Mail to be private?

A major review of Royal Mail has suggested that 20% of the company should be given to employees, as more jobs losses and rural office closures are announced and amid condemnation of plans to remove the public service's monopoly.

A three-month Royal Commission led by Sir George Bain is due to report next Friday 21st October with recommendations for the future of the postal service.
The 20% plan, which gives workers no effective control over the business and little prospect in the future of extra money unless they later sell their shares, is being touted as a 'morale booster' as more shop floor job losses are announced in the cash-handling section of the business.

The commission's report, which has been brought out on an extremely short timeline, reinforces fears that Royal Mail is being prepared for privatisation. The government will also be pressured to take on the service's pension liabilities, which are considered a major stumbling block in any prospective sale.

It is suspected that the report, rushed through by the government, is designed to further weaken the case for continued public ownership. The news backs previous evidence, which includes the planned withdrawal of monopoly status from the most profitable part of Royal Mail's operations in January 2006.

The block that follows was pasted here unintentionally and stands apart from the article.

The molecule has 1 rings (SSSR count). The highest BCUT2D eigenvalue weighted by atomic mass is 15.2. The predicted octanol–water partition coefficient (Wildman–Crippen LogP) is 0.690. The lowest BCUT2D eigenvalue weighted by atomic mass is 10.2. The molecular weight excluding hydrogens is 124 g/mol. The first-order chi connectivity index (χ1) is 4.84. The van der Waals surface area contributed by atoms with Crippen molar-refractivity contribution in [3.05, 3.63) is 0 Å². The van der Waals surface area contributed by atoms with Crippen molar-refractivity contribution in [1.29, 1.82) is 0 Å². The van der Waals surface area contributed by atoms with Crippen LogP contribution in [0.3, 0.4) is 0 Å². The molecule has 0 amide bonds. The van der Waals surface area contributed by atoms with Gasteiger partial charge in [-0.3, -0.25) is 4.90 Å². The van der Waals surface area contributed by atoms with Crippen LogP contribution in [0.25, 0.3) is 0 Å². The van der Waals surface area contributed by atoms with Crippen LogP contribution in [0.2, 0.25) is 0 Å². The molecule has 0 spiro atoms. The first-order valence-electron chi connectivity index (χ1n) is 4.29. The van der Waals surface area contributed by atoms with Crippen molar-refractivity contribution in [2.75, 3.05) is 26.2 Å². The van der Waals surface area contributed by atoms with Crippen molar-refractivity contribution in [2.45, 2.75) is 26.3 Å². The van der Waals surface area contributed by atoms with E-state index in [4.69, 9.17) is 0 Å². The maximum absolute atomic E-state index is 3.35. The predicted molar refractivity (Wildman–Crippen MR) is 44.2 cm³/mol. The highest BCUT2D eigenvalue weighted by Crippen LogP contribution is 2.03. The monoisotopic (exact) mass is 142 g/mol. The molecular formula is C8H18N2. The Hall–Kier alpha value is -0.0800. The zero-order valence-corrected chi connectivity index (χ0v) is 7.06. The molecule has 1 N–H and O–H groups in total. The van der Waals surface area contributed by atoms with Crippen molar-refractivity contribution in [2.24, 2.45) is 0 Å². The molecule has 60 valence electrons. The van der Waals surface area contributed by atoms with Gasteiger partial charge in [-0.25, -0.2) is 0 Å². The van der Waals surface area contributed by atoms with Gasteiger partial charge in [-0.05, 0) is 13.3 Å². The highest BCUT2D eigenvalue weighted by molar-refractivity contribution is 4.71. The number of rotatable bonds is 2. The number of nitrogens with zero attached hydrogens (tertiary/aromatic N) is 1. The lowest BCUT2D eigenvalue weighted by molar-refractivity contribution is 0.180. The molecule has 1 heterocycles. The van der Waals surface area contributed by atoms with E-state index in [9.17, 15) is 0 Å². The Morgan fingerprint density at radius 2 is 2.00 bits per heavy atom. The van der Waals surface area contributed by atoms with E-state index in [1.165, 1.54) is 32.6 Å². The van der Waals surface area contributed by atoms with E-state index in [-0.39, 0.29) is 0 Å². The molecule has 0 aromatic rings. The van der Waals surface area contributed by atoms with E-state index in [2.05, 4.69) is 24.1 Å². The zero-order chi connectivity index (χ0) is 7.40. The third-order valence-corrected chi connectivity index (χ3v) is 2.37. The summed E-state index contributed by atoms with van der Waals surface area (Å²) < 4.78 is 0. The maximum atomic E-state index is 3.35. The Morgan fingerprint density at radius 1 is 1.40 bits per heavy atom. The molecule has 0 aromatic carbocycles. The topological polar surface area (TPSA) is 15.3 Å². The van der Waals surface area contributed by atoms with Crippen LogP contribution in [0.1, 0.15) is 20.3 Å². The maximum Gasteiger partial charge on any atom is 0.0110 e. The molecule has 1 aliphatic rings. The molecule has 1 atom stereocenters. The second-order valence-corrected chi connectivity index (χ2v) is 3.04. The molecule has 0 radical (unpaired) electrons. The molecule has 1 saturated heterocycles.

Alan Leighton, chairman of the Post Office, has led a series of restructuring moves which are backed by the commission in the last few years, including massive layoffs and changes to working practice designed to slim down the company's margins and prepare it for competition with private companies being admitted from overseas.

The loss would see bulk contracts with business post up for competition while forcing the company to keep running its unprofitable universal service. The company has fallen behind its potential competitors on the continent due to underinvestment in front line spending and senior sources have admitted that the company is less efficient.

It is estimated that £2.26bn would have to be invested to bring the service up to scratch. But due to increasingly strict service controls and changes to profit calculations, along with new competition practice, the company is soon to lose most of its hard-won profitability, making investment unlikely.

Postal union the CWU, who clashed with New Labour at the party conference last month, said: "Postcomm is rigging the market against Royal Mail. Though the regulator may not be campaigning for privatisation, Postcomm clearly has no affinity to the needs of a state-owned postal industry. There are also imposing no quality of service standards on competitors. Yet they have imposed big fines upon Royal Mail for breach of such standards."

Alan Leighton has already vocally supported privatisation and believes that Labour's manifesto pledge not to do so could be overturned.